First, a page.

Lucy Self discovers the charms of southern India’s laid-back waterways, enjoying India’s quiet side in Kerala
From the relentless party that is Mumbai to the historic grandeur of Delhi, to experience India is to never see the same thing twice. Having been fans of this wondrous country since we donned backpacks in our pre-university days, we didn’t think we could love it more. Then we spent three weeks in Kerala.
The first thing that will strike you about ‘God’s Own Country’ is its sedate pace, which ambles along cheerfully ignoring anyone who tries to rush it. Sleepy and endlessly laid back, Kerala is most definitely the ‘tortoise’ to the rest of the country’s ‘hare’ which, if you ask us, makes it one of the best holiday spots in the world.
In case you hadn’t guessed it, we’re urging you to put Kerala on your must-do–travel-list. Whether you’re hankering for a chakra-chanting-sun-saluting beach retreat or fancy trekking across elephant-filled national parks, Kerala has it all.
Still not sold? Here are four reasons you should be…
Admittedly we spent much of our time in Kerala bowled over by its topography, but none more so than on a winding mountain road to Munnar. Situated 1,600 meters above sea level in the Western Ghats, the town is surrounded by tea plantations – transforming the hill faces into patchwork quilts of emerald green. There’s plenty to do, from the rather eccentric tea museum to the panoramic views at Top Station (a heady 1,880 meters above sea level), so the best advice we can give you is to get a driver and take in as much as possible. We’d also recommend checking into Tea Valley Resort – a boutique hotel set halfway down the valley above Munnar town with huge rooms leading out to even bigger balconies and a cashew biryani we’re struggling to forget.
If the beauty of Kerala is in its pace then no spot is more stunning than Varkala. Situated in the south, just an hour’s drive from capital Trivandrum, this golden stretch of sand and cliff top cafés is the best of the beachside bunch. From morning yoga classes to an afternoon riding the monolithic waves there’s plenty to stop you falling into a holiday coma. The best thing? Fish so fresh it was probably swimming next to you earlier can be consumed at any of the endless elevated eateries. Try Coffee Temple for health conscious breakfasts such as steaming bowls of banana porridge; Ottupura for authentic Keralan curries; and (oddly) Caffe Italiano where the fish tikka will delight. When the sun goes down make like the dread-locked, sun-weathered hoards, grab a bootleg beer and spend a blissful night under the awning of fairy lights with the sound of those knarly waves smacking into the rocks below.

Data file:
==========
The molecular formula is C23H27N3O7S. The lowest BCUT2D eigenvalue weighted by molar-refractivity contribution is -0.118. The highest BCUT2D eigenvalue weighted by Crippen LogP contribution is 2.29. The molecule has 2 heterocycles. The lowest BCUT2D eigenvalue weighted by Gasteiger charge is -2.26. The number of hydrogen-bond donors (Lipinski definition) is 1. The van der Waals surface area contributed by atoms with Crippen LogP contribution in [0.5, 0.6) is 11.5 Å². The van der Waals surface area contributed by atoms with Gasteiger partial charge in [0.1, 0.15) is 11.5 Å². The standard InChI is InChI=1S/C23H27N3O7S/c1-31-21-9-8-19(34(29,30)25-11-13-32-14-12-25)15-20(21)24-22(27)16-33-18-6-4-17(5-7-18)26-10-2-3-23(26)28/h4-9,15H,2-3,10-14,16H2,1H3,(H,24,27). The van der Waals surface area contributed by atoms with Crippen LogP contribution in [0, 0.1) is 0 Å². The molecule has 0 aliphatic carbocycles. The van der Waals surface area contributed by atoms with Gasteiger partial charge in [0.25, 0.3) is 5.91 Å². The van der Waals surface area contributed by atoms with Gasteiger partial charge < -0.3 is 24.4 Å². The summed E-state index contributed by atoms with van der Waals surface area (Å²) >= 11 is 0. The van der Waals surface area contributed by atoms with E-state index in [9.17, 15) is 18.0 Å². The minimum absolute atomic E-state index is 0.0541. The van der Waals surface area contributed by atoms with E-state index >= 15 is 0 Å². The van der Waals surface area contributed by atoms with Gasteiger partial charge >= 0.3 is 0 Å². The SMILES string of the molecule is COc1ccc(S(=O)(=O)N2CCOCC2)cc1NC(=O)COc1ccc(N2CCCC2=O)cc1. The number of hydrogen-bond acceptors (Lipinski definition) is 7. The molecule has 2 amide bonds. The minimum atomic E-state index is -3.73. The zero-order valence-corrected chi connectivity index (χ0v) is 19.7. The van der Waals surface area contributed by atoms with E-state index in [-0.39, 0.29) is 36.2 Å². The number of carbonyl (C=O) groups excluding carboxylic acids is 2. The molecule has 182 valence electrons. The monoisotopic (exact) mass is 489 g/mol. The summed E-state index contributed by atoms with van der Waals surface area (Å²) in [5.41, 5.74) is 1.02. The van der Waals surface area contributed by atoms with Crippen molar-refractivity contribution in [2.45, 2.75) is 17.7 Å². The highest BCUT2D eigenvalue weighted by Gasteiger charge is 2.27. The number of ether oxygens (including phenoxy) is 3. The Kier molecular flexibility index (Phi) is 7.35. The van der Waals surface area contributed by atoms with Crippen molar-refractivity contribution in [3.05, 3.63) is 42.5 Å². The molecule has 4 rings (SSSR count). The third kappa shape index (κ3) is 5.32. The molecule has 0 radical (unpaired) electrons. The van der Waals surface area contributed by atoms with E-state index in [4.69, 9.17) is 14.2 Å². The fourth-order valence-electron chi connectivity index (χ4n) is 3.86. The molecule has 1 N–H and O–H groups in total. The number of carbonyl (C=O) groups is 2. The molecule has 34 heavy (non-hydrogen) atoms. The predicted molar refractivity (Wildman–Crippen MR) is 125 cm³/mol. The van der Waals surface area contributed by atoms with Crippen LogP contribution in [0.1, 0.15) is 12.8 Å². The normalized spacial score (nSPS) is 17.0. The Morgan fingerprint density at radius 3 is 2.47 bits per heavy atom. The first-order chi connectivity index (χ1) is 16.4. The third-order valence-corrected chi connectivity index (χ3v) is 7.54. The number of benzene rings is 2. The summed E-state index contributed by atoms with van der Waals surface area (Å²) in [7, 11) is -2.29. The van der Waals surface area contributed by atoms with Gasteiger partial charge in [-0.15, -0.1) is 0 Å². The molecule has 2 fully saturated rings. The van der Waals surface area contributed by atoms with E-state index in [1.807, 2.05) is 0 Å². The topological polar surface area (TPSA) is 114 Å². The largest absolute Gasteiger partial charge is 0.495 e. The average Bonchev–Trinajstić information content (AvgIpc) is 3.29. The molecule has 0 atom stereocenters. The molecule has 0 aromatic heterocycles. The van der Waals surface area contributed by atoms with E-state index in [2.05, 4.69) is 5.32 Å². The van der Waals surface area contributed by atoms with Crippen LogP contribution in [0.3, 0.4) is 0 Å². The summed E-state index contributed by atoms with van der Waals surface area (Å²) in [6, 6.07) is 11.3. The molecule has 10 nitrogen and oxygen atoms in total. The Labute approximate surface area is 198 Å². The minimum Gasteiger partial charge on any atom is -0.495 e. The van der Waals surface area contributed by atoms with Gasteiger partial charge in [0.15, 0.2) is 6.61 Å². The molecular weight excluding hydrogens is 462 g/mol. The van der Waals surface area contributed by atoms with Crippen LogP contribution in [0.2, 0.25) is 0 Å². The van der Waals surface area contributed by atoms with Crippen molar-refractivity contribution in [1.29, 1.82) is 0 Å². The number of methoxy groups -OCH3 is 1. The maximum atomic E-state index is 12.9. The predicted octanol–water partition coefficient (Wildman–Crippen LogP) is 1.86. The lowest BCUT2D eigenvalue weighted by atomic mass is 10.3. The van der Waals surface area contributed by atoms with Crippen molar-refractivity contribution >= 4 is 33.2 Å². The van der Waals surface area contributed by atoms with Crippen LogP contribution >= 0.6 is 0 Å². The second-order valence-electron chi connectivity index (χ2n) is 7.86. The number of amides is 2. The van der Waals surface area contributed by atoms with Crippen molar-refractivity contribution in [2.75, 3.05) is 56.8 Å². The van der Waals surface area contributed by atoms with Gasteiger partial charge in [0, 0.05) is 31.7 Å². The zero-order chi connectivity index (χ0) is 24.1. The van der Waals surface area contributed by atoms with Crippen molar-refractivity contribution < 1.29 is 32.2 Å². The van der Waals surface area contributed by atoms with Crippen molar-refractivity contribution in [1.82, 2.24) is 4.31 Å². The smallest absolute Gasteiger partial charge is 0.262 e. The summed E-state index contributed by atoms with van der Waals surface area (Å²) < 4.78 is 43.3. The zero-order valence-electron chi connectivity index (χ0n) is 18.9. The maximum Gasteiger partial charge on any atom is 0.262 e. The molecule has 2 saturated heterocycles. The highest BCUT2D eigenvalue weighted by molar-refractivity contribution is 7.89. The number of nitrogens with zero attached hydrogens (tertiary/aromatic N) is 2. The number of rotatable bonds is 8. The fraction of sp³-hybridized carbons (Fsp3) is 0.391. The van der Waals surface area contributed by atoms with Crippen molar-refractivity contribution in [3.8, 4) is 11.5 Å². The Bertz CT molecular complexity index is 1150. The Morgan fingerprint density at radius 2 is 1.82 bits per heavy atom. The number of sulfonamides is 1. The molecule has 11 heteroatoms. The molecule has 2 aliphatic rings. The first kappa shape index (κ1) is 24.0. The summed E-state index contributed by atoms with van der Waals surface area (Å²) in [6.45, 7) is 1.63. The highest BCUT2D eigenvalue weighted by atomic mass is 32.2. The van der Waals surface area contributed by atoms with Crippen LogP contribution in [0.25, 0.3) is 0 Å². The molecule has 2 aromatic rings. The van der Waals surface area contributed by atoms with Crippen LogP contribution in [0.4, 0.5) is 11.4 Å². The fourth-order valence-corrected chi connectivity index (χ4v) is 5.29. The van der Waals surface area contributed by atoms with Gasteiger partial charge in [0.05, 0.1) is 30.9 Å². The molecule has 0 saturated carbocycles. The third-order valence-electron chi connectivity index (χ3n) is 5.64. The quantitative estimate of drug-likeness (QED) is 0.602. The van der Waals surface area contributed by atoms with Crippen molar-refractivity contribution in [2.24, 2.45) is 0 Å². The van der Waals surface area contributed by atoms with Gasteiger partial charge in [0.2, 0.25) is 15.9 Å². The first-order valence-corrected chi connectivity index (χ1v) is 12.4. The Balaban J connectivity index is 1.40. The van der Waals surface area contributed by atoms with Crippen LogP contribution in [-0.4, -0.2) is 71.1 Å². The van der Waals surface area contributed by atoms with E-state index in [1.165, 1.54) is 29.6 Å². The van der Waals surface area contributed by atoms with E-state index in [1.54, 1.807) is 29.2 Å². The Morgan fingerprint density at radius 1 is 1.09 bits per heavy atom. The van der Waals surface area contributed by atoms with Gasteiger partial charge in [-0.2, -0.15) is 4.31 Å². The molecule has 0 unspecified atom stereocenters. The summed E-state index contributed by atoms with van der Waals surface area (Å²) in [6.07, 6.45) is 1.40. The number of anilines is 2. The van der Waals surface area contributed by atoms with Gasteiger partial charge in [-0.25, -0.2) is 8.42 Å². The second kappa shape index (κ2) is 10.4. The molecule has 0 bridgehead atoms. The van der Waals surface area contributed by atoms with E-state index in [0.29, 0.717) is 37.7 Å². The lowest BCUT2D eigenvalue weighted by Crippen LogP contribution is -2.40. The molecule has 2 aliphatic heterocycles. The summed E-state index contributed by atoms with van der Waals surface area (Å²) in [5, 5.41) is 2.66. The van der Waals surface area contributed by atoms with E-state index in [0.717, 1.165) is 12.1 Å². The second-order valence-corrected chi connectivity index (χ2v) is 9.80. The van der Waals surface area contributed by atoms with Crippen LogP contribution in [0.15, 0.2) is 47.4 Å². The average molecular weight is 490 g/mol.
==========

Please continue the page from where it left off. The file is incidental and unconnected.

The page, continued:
Renting a Houseboat
From the moment you mention your Kerala trip to anyone, they’ll recommend renting a houseboat, and with good reason. Coasting along the Keralan backwaters, gorging on delicious local specialties is not only marvelous, but one of the top reasons people visit Kerala. Like with many an over-subscribed tourist trap, tis best to know your floating palace from your sinking hovel. Get it right (this largely depends on where you plan to set off, the main towns being Alleppey or Kollam, and which company you decide to go with) and you’re talking two days of sunny crew, emerald palms, lunchtime feasts, waterside villages, lazy hours spotting birds, lazier afternoon teas and the never-ending beauty of the surrounding moss green landscape. The four star and rather lovely Hotel Nani in Kollam will happily help with the leg work of arranging a one or two night stay.
Being guilty of spice geekery from time to time, we were always going to love Kerala’s flavours. And, by god, was she good. At Tea Valley Resort in Munnar we tried deep fried moons of potato fierce with chilli and crackling with salt, golden balls of paneer and a whackingly hot curry of red kidney beans enriched with ghee. In Trivandrum we breakfasted on paper-thin dosa topped with a tangle of purple onions, dipped in sharp lemon chutney. On the houseboat our clever crew cooked carrot spiced with mustard seeds, okra fried in woody ginger and tomatoes transformed by fresh curry leaves. At beachside resort The Leela in Kovalam we mopped up a lip puckering, tamarind fish curry with flaky strands of freshly cooked paratha. Even when we least expected it (train journeys scoffing sticky bars of cashew and honey and deep-fried, stuffed chillies) we ate like gods.